SAR’s Academic Freedom Monitoring Project investigates and reports attacks on higher education with the aim of raising awareness, generating advocacy, and increasing protection for scholars, students, and academic communities. Learn more.

Date of Incident: May 26, 2018

Attack Types: Imprisonment | Prosecution

Institution(s):Istanbul Technical University

Region & Country:Western Asia | Turkey

New or Ongoing:New Incident

On May 26, 2018, a Turkish court reportedly convicted and sentenced 16 İstanbul Technical University (ITU) academic personnel to varying prison sentences on charges of “being a member of an armed terrorist organization,” based on alleged connections to Muslim cleric Fethullah Gülen, who authorities claim was responsible for a violent coup attempt on July 15, 2016.

Following the coup attempt, Turkish authorities declared a national state of emergency, which has been extended repeatedly, and remains in effect as of this report. Authorities allege that members of a movement led by Mr. Gülen are behind the coup attempt, and have taken a range of actions against members of the higher education community (among others) which they claim are intended to identify those parties involved, and/or to eliminate the Gülen movement’s influence within Turkish institutions.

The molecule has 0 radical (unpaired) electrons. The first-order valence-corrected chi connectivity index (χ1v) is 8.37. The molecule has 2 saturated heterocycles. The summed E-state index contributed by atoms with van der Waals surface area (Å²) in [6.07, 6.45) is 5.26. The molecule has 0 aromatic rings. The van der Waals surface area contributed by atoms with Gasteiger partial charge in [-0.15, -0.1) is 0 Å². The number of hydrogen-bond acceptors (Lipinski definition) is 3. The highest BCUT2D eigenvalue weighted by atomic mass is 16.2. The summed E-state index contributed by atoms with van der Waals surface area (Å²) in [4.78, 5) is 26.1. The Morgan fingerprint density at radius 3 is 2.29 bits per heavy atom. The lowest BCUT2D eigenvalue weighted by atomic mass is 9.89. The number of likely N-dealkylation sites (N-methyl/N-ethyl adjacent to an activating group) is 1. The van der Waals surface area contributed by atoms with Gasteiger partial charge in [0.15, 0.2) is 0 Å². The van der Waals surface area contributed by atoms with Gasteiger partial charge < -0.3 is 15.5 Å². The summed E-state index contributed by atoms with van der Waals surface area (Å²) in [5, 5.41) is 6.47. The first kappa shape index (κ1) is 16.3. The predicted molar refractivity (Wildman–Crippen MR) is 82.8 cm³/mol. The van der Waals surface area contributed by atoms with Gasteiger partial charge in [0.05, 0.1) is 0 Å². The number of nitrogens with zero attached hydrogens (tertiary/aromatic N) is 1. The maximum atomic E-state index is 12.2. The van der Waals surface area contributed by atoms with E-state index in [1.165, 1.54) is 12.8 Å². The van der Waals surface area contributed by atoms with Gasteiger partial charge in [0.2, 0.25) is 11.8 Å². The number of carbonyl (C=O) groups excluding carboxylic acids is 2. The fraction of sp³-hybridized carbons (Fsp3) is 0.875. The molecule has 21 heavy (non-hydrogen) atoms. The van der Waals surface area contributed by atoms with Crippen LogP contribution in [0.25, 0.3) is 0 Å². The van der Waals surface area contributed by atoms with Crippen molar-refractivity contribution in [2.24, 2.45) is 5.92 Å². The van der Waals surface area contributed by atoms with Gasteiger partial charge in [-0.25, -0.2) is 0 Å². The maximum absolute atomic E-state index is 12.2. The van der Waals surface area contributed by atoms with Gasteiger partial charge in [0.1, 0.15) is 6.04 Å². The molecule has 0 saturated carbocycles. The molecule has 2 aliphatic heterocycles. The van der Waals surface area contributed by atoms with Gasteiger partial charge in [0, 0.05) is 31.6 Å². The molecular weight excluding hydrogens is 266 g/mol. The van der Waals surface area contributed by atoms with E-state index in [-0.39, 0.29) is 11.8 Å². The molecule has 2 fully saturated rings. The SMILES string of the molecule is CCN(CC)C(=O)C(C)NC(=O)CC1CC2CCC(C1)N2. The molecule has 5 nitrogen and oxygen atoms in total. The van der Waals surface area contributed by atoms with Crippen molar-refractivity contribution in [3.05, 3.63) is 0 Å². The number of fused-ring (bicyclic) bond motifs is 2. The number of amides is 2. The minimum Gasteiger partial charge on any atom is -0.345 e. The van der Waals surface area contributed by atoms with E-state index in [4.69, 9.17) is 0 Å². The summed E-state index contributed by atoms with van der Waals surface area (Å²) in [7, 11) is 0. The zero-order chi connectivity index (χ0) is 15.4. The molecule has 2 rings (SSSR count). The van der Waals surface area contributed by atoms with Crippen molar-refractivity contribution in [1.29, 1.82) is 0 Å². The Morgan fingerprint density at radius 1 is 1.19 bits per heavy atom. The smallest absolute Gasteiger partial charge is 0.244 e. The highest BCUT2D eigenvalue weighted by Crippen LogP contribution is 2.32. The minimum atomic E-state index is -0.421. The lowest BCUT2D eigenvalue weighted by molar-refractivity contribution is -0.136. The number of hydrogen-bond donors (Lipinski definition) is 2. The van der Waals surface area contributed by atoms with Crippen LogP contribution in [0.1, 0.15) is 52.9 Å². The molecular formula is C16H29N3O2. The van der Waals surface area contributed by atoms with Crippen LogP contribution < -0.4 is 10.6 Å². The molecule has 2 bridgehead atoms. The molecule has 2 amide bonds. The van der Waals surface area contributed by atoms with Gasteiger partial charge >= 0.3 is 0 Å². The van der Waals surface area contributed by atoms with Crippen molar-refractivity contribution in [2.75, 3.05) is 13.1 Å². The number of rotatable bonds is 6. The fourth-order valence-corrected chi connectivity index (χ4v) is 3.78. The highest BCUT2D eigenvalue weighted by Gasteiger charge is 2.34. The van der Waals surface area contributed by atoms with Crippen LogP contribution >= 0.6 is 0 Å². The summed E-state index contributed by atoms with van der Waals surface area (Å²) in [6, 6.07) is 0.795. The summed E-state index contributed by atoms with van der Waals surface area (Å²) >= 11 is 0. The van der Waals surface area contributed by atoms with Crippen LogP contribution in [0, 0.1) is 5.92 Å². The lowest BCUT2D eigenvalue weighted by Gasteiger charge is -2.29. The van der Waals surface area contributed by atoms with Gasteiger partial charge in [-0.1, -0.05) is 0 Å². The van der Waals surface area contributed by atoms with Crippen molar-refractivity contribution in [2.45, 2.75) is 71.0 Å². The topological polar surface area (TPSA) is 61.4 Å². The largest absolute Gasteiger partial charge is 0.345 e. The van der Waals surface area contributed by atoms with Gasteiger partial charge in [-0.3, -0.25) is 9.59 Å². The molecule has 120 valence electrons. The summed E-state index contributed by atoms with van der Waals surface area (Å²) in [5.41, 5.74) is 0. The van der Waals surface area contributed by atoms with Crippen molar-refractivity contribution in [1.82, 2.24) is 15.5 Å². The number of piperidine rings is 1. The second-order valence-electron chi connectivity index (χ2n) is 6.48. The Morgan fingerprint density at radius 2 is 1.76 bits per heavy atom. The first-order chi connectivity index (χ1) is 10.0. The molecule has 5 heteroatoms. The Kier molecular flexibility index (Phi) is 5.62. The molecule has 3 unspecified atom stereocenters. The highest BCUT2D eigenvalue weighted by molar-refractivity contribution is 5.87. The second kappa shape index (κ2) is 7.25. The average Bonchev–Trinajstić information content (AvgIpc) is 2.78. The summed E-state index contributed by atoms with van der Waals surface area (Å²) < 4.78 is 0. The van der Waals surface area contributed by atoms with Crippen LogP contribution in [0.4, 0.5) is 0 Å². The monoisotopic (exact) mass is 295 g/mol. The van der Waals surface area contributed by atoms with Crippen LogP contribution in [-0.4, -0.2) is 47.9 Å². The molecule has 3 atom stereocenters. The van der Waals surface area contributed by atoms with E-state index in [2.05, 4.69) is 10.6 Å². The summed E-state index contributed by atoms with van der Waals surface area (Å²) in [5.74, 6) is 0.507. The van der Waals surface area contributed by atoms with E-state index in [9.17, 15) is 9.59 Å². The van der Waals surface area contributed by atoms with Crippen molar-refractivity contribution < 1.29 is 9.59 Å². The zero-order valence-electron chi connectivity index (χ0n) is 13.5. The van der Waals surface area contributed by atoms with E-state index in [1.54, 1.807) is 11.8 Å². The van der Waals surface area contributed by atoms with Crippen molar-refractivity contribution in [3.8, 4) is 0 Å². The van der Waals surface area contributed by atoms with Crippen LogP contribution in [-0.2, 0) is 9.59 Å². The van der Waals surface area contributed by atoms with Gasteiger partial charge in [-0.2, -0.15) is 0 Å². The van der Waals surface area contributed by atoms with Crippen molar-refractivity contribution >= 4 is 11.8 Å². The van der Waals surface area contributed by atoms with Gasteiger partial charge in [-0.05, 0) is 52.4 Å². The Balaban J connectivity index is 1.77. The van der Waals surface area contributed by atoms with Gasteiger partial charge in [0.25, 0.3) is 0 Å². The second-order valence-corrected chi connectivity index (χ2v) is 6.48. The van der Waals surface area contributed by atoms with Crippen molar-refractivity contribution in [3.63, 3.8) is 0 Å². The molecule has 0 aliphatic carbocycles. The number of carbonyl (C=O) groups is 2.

A total of 35 academic personnel from ITU were prosecuted for allegedly being members of the Gulenist movement. On May 26, 16 of the personnel were convicted and issued sentences ranging from three years, one month and 15 days’ imprisonment to six years and three months’ imprisonment. The court will reportedly continue to prosecute the remaining 19 personnel in another case. The evidentiary bases for the convictions have reportedly included the alleged use of Bylock, a secure messaging application for mobile phones, and the alleged possession of US one-dollar bills, both of which have been frequently presented as evidence in similar prosecutions.

Scholars at Risk is concerned about the prosecution and imprisonment of academic personnel as part of sweeping actions taken by the State against the higher education community. While State authorities have a right to maintain order and respond to legitimate security concerns, such actions must comply with States’ human rights obligations, including those relating to freedom of association, due process, and academic freedom, which are protected by international human rights instruments including the Universal Declaration of Human Rights and the International Covenant on Civil and Political Rights, to which Turkey is a party. In addition to the harm to the immediate victims, such incidents have a chilling effect on academic freedom and undermine democratic society generally.